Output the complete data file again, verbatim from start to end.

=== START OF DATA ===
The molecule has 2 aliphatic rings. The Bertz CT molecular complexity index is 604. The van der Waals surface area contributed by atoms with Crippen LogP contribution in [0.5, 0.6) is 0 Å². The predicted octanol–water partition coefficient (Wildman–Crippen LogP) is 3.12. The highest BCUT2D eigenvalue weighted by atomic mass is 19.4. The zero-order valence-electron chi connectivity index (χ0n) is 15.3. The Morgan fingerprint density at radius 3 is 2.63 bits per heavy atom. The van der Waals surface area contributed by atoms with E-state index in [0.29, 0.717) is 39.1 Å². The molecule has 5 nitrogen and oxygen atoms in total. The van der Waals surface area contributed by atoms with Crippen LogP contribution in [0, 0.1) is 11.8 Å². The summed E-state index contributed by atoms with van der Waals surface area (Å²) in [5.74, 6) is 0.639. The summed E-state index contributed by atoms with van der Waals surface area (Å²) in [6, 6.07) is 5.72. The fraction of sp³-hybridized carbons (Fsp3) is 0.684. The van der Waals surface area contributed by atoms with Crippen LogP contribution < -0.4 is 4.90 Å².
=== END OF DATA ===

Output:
The molecule has 2 aliphatic rings. The Bertz CT molecular complexity index is 604. The van der Waals surface area contributed by atoms with Crippen LogP contribution in [0.5, 0.6) is 0 Å². The predicted octanol–water partition coefficient (Wildman–Crippen LogP) is 3.12. The highest BCUT2D eigenvalue weighted by atomic mass is 19.4. The zero-order valence-electron chi connectivity index (χ0n) is 15.3. The Morgan fingerprint density at radius 3 is 2.63 bits per heavy atom. The van der Waals surface area contributed by atoms with E-state index in [0.29, 0.717) is 39.1 Å². The molecule has 5 nitrogen and oxygen atoms in total. The van der Waals surface area contributed by atoms with Crippen LogP contribution in [0, 0.1) is 11.8 Å². The summed E-state index contributed by atoms with van der Waals surface area (Å²) in [5.74, 6) is 0.639. The summed E-state index contributed by atoms with van der Waals surface area (Å²) in [6, 6.07) is 5.72. The fraction of sp³-hybridized carbons (Fsp3) is 0.684. The van der Waals surface area contributed by atoms with Crippen LogP contribution < -0.4 is 4.90 Å².